Aside from a few noteworthy exceptions, TNG employed next to no serialized storytelling. Comparatively, Deep Space Nine was defined by it. The primary example cited by most is the Dominion War arc that dominated the back half of the series, but in general, Deep Space Nine had always favored ongoing storylines simply because most of its action takes place in a stationary location. The literal space station sat in the middle of the aftermath of the Cardassian War and its brutal occupation of the planet Bajor. DS9 served as window into galactic politics in a more complete way than TNG or the Original Series had ever attempted. Stories certainly differed significantly episode to episode, but the ever-evolving political backdrop always lingered in the background as we watched Bajor rebuild its infrastructure, with the Cardassians attempting to manage their new, less powerful position, and humans in the middle of it all trying to get everyone to play nice.

Because serialized storytelling was one of its building blocks from the inception, the later seasons had a good foundation on which to rest the Dominion War arc and produce some of Star Trek’s finest episodes. It’s also why the series has aged so well and has enjoyed renewed popularity with the advent of streaming. There was still a reset button on Deep Space Nine, but stories like Nog dealing with the loss of his leg and the PTSD that came along with it, and Worf’s grief at the loss of Jadzia in season 7, showed the series’ ability to evolve beyond the episodic tradition that came before it. That evolution was unquestionably for the better, and Star Trek: Discovery just doubled down on it.

Page 3 of 3: Discovery Completely Flipped The Idea Of A Reset Button

Discovery is the least episodic series in the franchise by a mile, and as stated previously, has been defined by favoring season-long arcs that deal with the consequences of decisions and actions in an unprecedented way (for Star Trek). The choice to send the Discovery 950 years into the future and erase the possibility of its return not only sewed up loose ends with Star Trek canon, but it also reinvented a Star Trek series in a wholly new way. The reset button was definitely hit, but instead of returning to the homeostatic normalcy that defined a show like TNG, Discovery gave itself a true final frontier to explore.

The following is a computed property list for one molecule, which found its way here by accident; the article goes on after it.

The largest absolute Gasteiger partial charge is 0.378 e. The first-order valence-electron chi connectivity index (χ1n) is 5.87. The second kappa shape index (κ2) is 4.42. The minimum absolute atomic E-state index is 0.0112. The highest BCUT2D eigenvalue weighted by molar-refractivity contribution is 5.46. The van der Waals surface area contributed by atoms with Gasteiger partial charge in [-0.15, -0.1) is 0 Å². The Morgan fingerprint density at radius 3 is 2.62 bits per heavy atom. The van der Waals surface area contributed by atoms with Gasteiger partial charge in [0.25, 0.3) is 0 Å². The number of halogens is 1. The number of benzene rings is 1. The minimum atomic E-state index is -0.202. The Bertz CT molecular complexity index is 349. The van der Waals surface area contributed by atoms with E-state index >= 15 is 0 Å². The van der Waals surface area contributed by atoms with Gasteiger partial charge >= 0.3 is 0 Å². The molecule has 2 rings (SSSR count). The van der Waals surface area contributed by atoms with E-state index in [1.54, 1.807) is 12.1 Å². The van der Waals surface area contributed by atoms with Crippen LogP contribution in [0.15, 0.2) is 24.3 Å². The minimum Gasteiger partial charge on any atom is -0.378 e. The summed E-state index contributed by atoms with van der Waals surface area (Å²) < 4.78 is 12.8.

Not only will Discovery wind up in a largely unexplored quadrant, they will land in a completely unexplored time period. After 50 years, Star Trek will explore further into its own future than we’ve ever seen outside of the Temporal Cold War storyline on Enterprise. Since the Kelvin movies premiered in 2009 with a reimagining of the Original Series, not to mention the announcement that Discovery would take place ten years before the events of TOS, a decent-sized contingent of fans expressed frustration that it had been way too long since Star Trek had developed “new” material.

Related: Star Trek Theory: Discovery’s Albino Klingon Is From Deep Space Nine

As enjoyable as many of the nostalgic callbacks in Discovery have been, the show’s never really been about scientific discovery in the way the previous series were. Its heavily serialized premise and significantly shorter seasons meant there would be less opportunity to explore certain topics, and its place in the Star Trek timeline (not to mention its launch in an age of nostalgia) ensured it would be somewhat forced to reintroduce familiar faces and conceits. Why put the show ten years before TOS and take advantage of the opportunity to revisit iconic characters like Spock, or fill out underrepresented but significant characters like Christopher Pike? Discovery season 2, and much of season 1, felt like a study in how to do this the right way, despite the remaining fervent fan objections to Spock’s new sister as well as Discovery’s canonical conflicts and design choices. That said, as much as we like Pike and how fluidly the character of Michael Bunrham was written into Spock’s greater characterization, a key element of Star Trek the show was missing is written right into its name: discovery.